Whether you are in high school, college, or graduate school, time management is critical in order to stay on track. Finding the balance between coursework, a social life, and taking care of yourself is not easy.
We’ve all had that moment where it’s the night before a big test, but we forgot to put in the time to study for it. Or when everything suddenly feels due at the same time. This is where a productivity journal can make all the difference.
Let’s not waste a minute more.
What Should a Productivity Journal Have?
Whether you have a custom notebook or have ordered a preset notebook, they should have a number of tools in place for easy use.
A Task Page is a space in your notebook where you can write down all your tasks and brainstorm. You don’t need to organize your thoughts in this space because other pages will help you do that.
Calendars are an important part of organizing when things need to be done. Having a monthly and weekly calendar is important to have an outlook on what’s due in the future and what you have to get done immediately.
Goals are an important part of productivity. Without goals that are specifically measurable, you may lack the motivation to stay on track. Having pages or space on a page to illustrate your weekly, monthly, and yearly goals is key.
Progress Measurement is the final thing your productivity notebook should have. While a calendar will indicate whether you are getting things done, you should still have a page that allows for reflection. This can be shown in a number of ways, such as free journaling or tallying goals achieved.
The Best Practices For Using a Productivity Journal
Just because we may have a productivity journal doesn’t mean that we will suddenly be productive and manage our time well. There are some practices and ideas that need to be used to take advantage of what the journal offers.
Pick A Planning Day
Staying consistent with your schedule is one of the hardest tasks. That’s why students should choose a specific day of the week when they can write down their tasks and things they want to do. This is not the same as assigning them dates, as we will get to that.
Writing down your to-do list
Setting your goals
Writing ideas down for personal time so you don’t get burned out.
Your planning day should also be your reflection day. For the first time you plan, there will be no reflection, but after the first week, your reflection will be the first thing you do. This allows you to reset your priorities and track how your current methods are working.
Mark Your Priorities
After you have written down your ideas, thoughts, and tasks, it’s important to go back through them and prioritize them. To do this, you will need symbols that signify priority. For instance, three exclamation points can signify the most important. Two can be middle-priority tasks, and one can be low-priority.
Fill In the Important Dates
After you have been able to prioritize your tasks, it’s important to fill in the dates. Before filling in your own priorities, you may want to fill in important due dates assigned by professors. This can help you recognize tasks if they are slightly off track.
Optional Resource Page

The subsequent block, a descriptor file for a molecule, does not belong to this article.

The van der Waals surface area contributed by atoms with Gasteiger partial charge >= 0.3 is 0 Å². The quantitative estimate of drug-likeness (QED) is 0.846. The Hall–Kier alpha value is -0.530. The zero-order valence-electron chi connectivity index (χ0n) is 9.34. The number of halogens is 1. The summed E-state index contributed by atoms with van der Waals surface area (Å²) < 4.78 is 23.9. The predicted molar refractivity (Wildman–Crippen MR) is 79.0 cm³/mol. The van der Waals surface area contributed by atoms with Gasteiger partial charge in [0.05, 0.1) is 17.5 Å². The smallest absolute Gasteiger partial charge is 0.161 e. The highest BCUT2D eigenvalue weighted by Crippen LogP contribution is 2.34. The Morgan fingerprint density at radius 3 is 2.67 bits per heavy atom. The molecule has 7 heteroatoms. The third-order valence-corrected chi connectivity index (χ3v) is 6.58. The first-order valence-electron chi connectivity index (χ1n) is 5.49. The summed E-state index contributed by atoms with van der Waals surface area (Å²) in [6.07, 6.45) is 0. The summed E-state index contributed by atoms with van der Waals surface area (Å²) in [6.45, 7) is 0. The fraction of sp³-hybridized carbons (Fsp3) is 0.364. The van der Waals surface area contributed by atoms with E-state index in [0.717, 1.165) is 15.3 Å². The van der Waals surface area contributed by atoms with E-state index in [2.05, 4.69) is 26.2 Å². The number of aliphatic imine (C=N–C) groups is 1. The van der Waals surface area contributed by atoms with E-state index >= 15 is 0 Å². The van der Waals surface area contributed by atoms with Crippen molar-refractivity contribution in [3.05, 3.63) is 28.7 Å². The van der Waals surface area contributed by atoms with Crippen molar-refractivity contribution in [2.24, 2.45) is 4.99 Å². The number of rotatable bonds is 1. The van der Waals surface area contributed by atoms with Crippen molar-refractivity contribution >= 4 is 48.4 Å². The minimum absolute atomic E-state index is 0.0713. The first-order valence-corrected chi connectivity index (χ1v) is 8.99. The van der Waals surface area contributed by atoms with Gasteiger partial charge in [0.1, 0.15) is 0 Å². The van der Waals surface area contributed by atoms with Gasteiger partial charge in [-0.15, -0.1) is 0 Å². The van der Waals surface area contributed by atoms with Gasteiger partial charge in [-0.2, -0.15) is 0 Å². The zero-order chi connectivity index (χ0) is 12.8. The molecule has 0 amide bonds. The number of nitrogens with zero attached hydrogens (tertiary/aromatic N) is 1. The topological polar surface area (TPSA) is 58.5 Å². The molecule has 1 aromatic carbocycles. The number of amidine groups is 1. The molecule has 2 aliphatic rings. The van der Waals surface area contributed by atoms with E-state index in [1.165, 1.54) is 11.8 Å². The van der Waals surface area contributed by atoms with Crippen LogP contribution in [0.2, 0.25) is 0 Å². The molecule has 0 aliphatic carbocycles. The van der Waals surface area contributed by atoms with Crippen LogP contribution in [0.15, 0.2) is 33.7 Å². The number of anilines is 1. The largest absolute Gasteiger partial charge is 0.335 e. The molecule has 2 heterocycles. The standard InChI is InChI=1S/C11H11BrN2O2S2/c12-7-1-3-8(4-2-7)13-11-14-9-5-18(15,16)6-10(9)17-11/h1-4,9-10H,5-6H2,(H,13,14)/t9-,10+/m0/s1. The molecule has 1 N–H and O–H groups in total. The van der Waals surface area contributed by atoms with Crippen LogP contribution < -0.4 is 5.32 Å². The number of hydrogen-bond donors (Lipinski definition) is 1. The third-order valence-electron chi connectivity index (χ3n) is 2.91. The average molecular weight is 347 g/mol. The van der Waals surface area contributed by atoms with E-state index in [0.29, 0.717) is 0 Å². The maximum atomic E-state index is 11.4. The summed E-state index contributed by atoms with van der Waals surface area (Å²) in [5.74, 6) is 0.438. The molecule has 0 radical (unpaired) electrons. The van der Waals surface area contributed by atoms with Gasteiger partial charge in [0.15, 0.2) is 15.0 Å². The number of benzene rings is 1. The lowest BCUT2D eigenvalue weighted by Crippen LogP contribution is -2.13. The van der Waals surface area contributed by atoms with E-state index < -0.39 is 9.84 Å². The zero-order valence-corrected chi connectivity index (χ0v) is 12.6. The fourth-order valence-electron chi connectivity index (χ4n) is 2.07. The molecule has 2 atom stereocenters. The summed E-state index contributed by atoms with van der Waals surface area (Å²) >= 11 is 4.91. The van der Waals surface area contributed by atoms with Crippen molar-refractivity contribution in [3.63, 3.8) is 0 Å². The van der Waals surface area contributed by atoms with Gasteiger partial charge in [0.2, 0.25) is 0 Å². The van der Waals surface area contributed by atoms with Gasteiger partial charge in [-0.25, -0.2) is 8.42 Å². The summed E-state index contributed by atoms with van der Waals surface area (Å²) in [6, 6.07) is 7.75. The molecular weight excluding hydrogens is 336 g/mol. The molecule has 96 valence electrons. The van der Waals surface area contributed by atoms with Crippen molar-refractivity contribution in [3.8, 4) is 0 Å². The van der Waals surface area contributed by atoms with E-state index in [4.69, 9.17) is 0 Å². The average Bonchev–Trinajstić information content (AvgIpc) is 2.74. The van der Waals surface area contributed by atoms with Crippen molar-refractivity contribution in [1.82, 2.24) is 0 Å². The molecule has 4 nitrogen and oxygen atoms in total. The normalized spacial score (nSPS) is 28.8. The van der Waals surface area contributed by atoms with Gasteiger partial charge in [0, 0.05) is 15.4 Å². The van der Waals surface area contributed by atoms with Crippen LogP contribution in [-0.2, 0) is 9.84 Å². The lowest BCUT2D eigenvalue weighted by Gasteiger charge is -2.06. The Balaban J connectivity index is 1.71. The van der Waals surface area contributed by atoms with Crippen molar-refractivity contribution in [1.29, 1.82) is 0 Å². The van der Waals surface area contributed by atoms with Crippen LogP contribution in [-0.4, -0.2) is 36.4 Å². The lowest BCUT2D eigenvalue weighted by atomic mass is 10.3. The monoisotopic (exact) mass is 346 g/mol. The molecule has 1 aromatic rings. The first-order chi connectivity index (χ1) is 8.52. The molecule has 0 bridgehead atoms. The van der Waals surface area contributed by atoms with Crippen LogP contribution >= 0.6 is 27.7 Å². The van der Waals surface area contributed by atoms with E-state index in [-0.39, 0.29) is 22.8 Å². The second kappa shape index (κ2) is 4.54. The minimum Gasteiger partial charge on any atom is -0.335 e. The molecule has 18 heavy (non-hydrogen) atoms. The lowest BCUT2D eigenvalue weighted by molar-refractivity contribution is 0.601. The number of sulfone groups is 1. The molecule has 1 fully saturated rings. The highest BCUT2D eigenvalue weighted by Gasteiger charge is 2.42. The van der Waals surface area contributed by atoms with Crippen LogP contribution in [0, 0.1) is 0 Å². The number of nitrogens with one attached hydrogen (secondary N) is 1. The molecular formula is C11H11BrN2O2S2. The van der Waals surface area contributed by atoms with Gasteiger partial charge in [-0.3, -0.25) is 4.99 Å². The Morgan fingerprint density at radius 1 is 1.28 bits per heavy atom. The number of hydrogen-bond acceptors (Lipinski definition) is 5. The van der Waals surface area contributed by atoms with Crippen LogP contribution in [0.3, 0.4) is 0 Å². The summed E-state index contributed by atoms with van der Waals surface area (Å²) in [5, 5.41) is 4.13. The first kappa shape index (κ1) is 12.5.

Not all journals have them, but if you can dedicate a page out of your productivity journal to a resource page, it is well worth it. A resource page is a blank page where you can write down resources that you may not need now but can use later. These may be specific websites that have good information or tutorials. It could be a contact such as a tutor.
Sometimes the problem is not that you procrastinate but that you spend too much time planning. Having a productivity journal is great, but if it takes too much time out of your day, then it defeats the purpose. Here are time-management practices that help keep students on track regardless of whether they procrastinate or spend too much time in the developmental stage.
The perfect way to stay on track it allot a specific amount of time for a task. Spending 30 minutes to an hour a week planning is not too much time in the big scheme of things if it keeps you on track.
Having motivation is half the battle. That’s why a reward system for accomplishing your goals is a great idea. Bigger tasks can reward bigger prizes. Be sure not to reward yourself too much, as it can lose meaning.
Do Not Disturb
When you set timers, it’s important also to set a “Do Not Disturb” mode on. Distractions on our computers, tablets, and phones can end up making us work longer and not smarter. When we are in a distraction-free environment, we can accomplish the task and set aside focused personal time.
There are other tools that can be helpful for managing time as well. Something like StayFocused, an extension for Chrome, blocks students from accessing certain web pages while needing to study.
Without setting up personal time when you aren’t working, it is easy to burn out. It’s important to schedule this in the calendar. Sometimes we forget to do this if we don’t write it down. Personal time makes managing your tasks easier. You are less likely to need a break from working if you did something for yourself.
Make It Your Own
No matter how you structure your productivity journal for academic success, it's important to make it your own. A journal that doesn’t resonate with you won’t motivate you to use it. If you are into bright colors, then using different highlighters is a good idea. If you are someone who needs black-and-white organization, that works too!
Applying the basic tips and tricks listed above with your own personal approach to managing your time is key to setting yourself up for success.